1476 – Vlad the Impaler defeated Basarab Laiota with the help of Stephen the Great and Stephen V Báthory and became the ruler of Wallachia for the third time.
1778 – In the Hawaiian Islands, Captain James Cook became the first European to visit Maui.
1789 – A national Thanksgiving Day was observed in the United States as proclaimed by President George Washington at the request of Congress.
1812 – The Battle of Berezina began during Napoleon’s retreat from Russia.
1832 – The first streetcar railway in America began operating in New York City with a 12 cent fare.
1859 – The last weekly installment of Charles Dickens’ “A Tale Of Two Cities” was published in literary periodical “All the Year Round”.
1863 – United States President Abraham Lincoln proclaimed November 26 as a national Thanksgiving Day, to be celebrated annually on the final Thursday of November. Following the Franksgiving controversy from 1939 to 1941, it has been observed on the fourth Thursday in 1942 and subsequent years.
1865 – “Alice in Wonderland” by Lewis Carroll was published in America.
1896 – Amos Alonzo Stagg of University of Chicago created the football huddle.
1898 – The SS Portland, “The Titanic of New England”, left for Cape Cod. It was shipwrecked off Cape Ann and all 192 onboard were killed.
1922 – Howard Carter and Lord Carnarvon became the first people to enter the tomb of Pharaoh Tutankhamun in over 3000 years.
1922 – The Toll of the Sea debuted as the first general release film to use two-tone Technicolor. (The Gulf Between was the first film to do so, but it was not widely distributed.)
1942 – Casablanca, the movie starring Humphrey Bogart and Ingrid Bergman, premiered in New York City.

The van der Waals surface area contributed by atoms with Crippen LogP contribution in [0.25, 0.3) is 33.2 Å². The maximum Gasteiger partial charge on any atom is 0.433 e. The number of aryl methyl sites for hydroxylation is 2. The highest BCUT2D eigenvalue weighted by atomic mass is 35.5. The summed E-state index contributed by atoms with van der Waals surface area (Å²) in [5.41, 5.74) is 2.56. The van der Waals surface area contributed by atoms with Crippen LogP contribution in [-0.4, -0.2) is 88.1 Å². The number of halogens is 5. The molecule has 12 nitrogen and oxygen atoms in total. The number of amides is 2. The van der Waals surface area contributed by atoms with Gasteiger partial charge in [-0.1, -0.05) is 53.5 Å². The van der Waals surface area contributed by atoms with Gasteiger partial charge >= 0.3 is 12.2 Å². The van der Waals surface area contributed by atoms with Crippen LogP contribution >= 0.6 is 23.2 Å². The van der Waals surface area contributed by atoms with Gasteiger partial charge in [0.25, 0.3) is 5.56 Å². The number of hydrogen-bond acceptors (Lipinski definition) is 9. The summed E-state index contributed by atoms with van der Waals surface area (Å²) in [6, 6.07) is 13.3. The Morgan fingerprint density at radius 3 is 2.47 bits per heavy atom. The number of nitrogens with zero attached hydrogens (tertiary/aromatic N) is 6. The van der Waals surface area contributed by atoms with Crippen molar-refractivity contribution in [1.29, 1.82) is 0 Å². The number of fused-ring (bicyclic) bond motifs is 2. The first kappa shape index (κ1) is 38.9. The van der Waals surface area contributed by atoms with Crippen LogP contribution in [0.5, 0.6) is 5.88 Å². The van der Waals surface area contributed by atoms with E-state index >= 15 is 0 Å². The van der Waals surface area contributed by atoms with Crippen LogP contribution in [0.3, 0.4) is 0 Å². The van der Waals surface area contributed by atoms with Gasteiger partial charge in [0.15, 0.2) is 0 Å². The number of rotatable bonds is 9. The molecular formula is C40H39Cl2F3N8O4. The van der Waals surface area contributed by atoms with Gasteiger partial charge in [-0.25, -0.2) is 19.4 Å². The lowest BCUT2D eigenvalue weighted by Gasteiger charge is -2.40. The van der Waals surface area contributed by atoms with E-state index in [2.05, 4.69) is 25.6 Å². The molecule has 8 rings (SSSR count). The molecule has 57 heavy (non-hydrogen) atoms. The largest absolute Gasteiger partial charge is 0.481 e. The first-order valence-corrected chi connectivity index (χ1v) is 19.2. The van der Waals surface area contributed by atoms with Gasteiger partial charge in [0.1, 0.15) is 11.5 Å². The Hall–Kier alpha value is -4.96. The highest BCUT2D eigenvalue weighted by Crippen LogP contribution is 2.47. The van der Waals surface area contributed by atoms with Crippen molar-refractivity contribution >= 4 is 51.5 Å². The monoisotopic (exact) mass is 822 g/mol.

1943 – The last Judy Garland-Mickey Rooney movie, “Girl Crazy”, was released.
1944 – World War II: A German V-2 rocket hit a Woolworth’s shop in London, United Kingdom, and killed 168 people.
1944 – Himmler ordered the destruction of Auschwitz & Birkenau crematoria.
1945 – Charlie “Bird” Parker led a recording session for the Savoy label marketed as the “greatest Jazz session ever” with Dizzy Gillespie and Miles Davis.
1948 – The first polaroid camera sold for $89.75 in Boston at the Jordan Marsh department store. The Land Camera model 95 became prototype for all Polaroid Land cameras for the next 15 years.
1956 – “The Price Is Right” debuted on NBC.
1962 – The Beatles re-recorded “Please Please Me” at a faster tempo.
1965 – France launched Astérix and became the third nation to put an object in orbit using its own booster.
1968 – Vietnam War: United States Air Force helicopter pilot James P. Fleming rescued an Army Special Forces unit pinned down by Viet Cong fire. He was later awarded the Medal of Honor.
1969 – Cream held their final concert (Royal Albert Hall). They held four reunion concerts in 2005.
1970 – In Basse-Terre, Guadeloupe, 1 1/2 inches of rain fell in a minute, the heaviest rainfall ever recorded.
1973 – Nixon’s personal secretary Rose Mary Woods, told a federal court that she accidentally caused part of 18½ minute gap in a key Watergate tape.
1976 – Sex Pistols released their debut single “Anarchy In The UK”.
1977 – An unidentified hijacker named Vrillon, who claimed to be the representative of the “Ashtar Galactic Command”, took over Britain’s Southern Television for six minutes, starting at 5:12 pm.
1983 – Brink’s-Mat robbery: In London, 6,800 gold bars worth nearly £26 million were stolen from the Brink’s-Mat vault at Heathrow Airport.
1984 – John W. Mercom Jr. announced that the New Orleans Saints were up for sale for $75 million.
1985 – Random House bought Richard Nixons memoires for $3,000,000.
2000 – George W. Bush was certified the winner of Florida’s electoral votes by Katherine Harris. He won the United States presidential election despite losing in the national popular vote.
2003 – The Concorde made its final flight (over Bristol, England).
2011 – The Mars Science Laboratory was launched to Mars with the Curiosity Rover.
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